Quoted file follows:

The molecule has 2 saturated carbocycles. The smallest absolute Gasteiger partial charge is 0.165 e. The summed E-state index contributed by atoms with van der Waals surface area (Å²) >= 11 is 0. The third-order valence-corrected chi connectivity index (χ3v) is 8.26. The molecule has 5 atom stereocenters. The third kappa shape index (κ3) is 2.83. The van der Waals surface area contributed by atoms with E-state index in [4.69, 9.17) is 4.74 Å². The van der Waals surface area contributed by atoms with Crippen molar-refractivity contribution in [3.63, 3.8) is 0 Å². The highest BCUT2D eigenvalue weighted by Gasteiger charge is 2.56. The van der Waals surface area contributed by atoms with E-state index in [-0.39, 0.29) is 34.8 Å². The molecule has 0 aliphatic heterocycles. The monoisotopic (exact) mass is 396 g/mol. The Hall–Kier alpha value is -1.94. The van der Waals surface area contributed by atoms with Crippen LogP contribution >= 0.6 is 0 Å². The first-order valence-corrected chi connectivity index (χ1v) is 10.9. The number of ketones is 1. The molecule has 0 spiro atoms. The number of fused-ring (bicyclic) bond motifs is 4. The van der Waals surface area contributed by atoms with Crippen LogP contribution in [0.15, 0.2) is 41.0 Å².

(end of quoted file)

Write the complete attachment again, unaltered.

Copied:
The molecule has 2 saturated carbocycles. The smallest absolute Gasteiger partial charge is 0.165 e. The summed E-state index contributed by atoms with van der Waals surface area (Å²) >= 11 is 0. The third-order valence-corrected chi connectivity index (χ3v) is 8.26. The molecule has 5 atom stereocenters. The third kappa shape index (κ3) is 2.83. The van der Waals surface area contributed by atoms with E-state index in [4.69, 9.17) is 4.74 Å². The van der Waals surface area contributed by atoms with Crippen molar-refractivity contribution in [3.63, 3.8) is 0 Å². The highest BCUT2D eigenvalue weighted by Gasteiger charge is 2.56. The van der Waals surface area contributed by atoms with E-state index in [-0.39, 0.29) is 34.8 Å². The molecule has 0 aliphatic heterocycles. The monoisotopic (exact) mass is 396 g/mol. The Hall–Kier alpha value is -1.94. The van der Waals surface area contributed by atoms with Crippen LogP contribution >= 0.6 is 0 Å². The first-order valence-corrected chi connectivity index (χ1v) is 10.9. The number of ketones is 1. The molecule has 0 spiro atoms. The number of fused-ring (bicyclic) bond motifs is 4. The van der Waals surface area contributed by atoms with Crippen LogP contribution in [0.15, 0.2) is 41.0 Å².